Back in the bag: Tiger Woods rides trusty Scotty Cameron putter up Northern Trust leaderboard
NORTON, Mass. — Like the PGA Tour events played in June, July and earlier in August, there are no fans at the Northern Trust. But unlike (...)
NORTON, Mass. — Like the PGA Tour events played in June, July and earlier in August, there are no fans at the Northern Trust. But unlike the previous courses that have hosted tournaments, TPC Boston does not have any houses on the property. No one is cheering from backyard barbecues, applauding great shots from behind hedgerows or clapping from their porch.
All you could hear Thursday during the first event in the FedEx Cup Playoffs was the leaves blowing in the late-summer breeze, the crunching of spikes when players walked on a cart path and the clanking of clubs in golfers’ bags.
Players have said that on Thursdays and Fridays, PGA Tour events now feel a little like a practice round before the COVID-19 pandemic forced the sports world to change. These days, you have to create your energy.
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Maybe it was a lack of energy that hurt Tiger Woods as he played his opening nine holes today. Perhaps it was being a little wayward off the tee and not sharp with his irons. Either way, the two-time FedEx Cup champion never got rolling until he reached the 18th tee. From there, he made five birdies and just one bogey over his last 10 holes to finish with a 3-under 68.
“It wasn’t the cleanest of rounds,” Woods said after signing his card. “I didn’t drive it as well as I’d like, and for the most part, I struggled getting the ball within range to make birdies. But when I did, I made them all. I just want to give myself a lot more looks.”
With Dylan Frittelli not doing much and Matthew Fitzpatrick on his way to a 77, Woods made a 16-footer for birdie on the par-3 third hole. Then he got up-and-down from a bunker in front of the drivable par-4 fourth hole for a birdie.
Woods’ round was perking up.
On the 582-yard seventh hole, Woods drove the ball in the rough, but his fairway wood approach stopped in the perfect spot, just short and left of the green. It gave him a great angle to the hole cut on the right side. A chip and a 6-foot putt later, he reached 3 under.
On his very next swing, Woods hit a laser from 225 yards out, and his ball came to rest 7 feet from the hole. His putt rolled smoothly into the center of the hole.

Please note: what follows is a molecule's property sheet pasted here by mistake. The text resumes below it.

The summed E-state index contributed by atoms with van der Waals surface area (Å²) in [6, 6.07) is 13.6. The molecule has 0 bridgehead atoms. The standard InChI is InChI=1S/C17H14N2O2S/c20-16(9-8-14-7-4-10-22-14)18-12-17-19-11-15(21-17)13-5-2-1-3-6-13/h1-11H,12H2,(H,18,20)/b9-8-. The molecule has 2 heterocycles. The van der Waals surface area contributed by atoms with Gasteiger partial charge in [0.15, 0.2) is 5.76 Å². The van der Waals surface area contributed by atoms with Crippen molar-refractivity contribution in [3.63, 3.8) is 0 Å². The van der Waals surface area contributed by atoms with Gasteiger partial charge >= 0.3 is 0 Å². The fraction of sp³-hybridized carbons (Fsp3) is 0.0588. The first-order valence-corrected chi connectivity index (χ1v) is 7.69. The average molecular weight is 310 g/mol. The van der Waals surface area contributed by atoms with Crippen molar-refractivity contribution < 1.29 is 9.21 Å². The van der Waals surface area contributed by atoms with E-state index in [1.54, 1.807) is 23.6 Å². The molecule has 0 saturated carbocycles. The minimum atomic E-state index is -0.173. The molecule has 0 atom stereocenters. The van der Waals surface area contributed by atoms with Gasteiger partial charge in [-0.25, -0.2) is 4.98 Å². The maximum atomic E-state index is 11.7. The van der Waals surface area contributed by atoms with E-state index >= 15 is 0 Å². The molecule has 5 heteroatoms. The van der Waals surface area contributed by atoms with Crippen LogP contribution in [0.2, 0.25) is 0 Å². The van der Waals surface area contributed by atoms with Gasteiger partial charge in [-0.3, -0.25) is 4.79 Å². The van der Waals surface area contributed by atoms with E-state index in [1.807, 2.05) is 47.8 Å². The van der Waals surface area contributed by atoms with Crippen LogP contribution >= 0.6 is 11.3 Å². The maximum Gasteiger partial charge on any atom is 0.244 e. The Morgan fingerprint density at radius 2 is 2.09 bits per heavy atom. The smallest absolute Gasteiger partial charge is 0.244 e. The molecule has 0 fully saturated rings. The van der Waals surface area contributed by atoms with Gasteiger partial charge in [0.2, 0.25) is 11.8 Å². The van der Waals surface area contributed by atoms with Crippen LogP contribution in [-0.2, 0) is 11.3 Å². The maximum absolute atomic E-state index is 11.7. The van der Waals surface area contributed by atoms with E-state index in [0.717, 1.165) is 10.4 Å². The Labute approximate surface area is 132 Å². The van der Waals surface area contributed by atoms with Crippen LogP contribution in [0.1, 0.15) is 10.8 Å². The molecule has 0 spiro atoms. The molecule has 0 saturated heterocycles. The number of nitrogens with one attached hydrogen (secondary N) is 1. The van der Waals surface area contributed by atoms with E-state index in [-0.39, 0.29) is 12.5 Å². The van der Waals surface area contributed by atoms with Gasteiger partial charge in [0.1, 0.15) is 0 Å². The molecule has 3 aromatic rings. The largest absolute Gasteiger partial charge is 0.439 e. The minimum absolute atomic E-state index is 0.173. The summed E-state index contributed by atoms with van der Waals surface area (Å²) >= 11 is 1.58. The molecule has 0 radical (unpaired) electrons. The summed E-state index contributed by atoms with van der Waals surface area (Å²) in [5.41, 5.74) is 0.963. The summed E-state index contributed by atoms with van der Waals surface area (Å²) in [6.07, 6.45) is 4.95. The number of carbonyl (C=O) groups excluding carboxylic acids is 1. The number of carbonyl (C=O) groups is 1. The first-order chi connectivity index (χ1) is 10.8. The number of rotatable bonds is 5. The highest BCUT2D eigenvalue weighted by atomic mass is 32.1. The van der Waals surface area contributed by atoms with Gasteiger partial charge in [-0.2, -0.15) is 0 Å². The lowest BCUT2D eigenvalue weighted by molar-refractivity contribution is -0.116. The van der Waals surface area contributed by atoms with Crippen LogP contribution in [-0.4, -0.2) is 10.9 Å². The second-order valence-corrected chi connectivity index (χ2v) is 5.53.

“I like the speed of the greens, and I’ve had success here in the past,” Woods said. “It’s always nice to come to a golf course where I have good memories, whether it’s ballstriking or wins or whatever it might be. Today I felt really comfortable with the putter. I had good flow and good speed. I felt like the greens were quick, even though they were soft.”
The longer, heavier Scotty Cameron putter that Woods used at the PGA Championship was nowhere to be seen, but his trusty old putter, the Scotty Cameron Newport that he has used to win 14 of his 15 majors, was back. Woods said he practiced at home with the new putter, and with a Wilson 8802 that he said he uses as a training aid, but after picking up his old Cameron, it felt great, and he decided to put it back into play.
A bogey on the ninth hole, his last of the day, was set up by a drive that went into the right rough. It dropped Tiger back to 3 under, four shots off the best score of the morning wave, Harris English’s 64.
Woods entered this week’s event ranked No. 49 on the FedEx Cup point list. Players ranked No. 70 or better at the Northern Trust’s conclusion will qualify to compete next week at the BMW Championships outside Chicago. Regardless of his finish here, Woods is safe. He announced on Thursday that he plans to compete at the BMW Championship.
Things get interesting after that. To qualify for the season-ending Tour Championship at East Lake Golf Club in Atlanta, where Tiger famously walked down the final fairway in 2018 with an army of fans behind him, he will need to be ranked No. 30 or better on the list after the BMW Championship.
Making the cut here, but finishing back in the pack, will put more pressure on Tiger in Chicago. He needs to hit more fairways (he was six for 14 on Thursday) and hit more approach shots close to the hole to set up birdie chances. He also has to get used to the different feel around TPC Boston.
“Our walks are very different. Coming off the greens, just — there’s no grandstands. The buildout is nowhere near what we had it, and it is very different, and it’s very foreign,” Tiger said. “Some of the greens complexes look — how can I put it — a lot bigger because they don’t have the structure around the greens. We don’t have thousands upon thousands of people walking around this golf course. It’s a very different atmosphere.”
If Woods is going to win a third FedEx Cup, it’s time to adapt.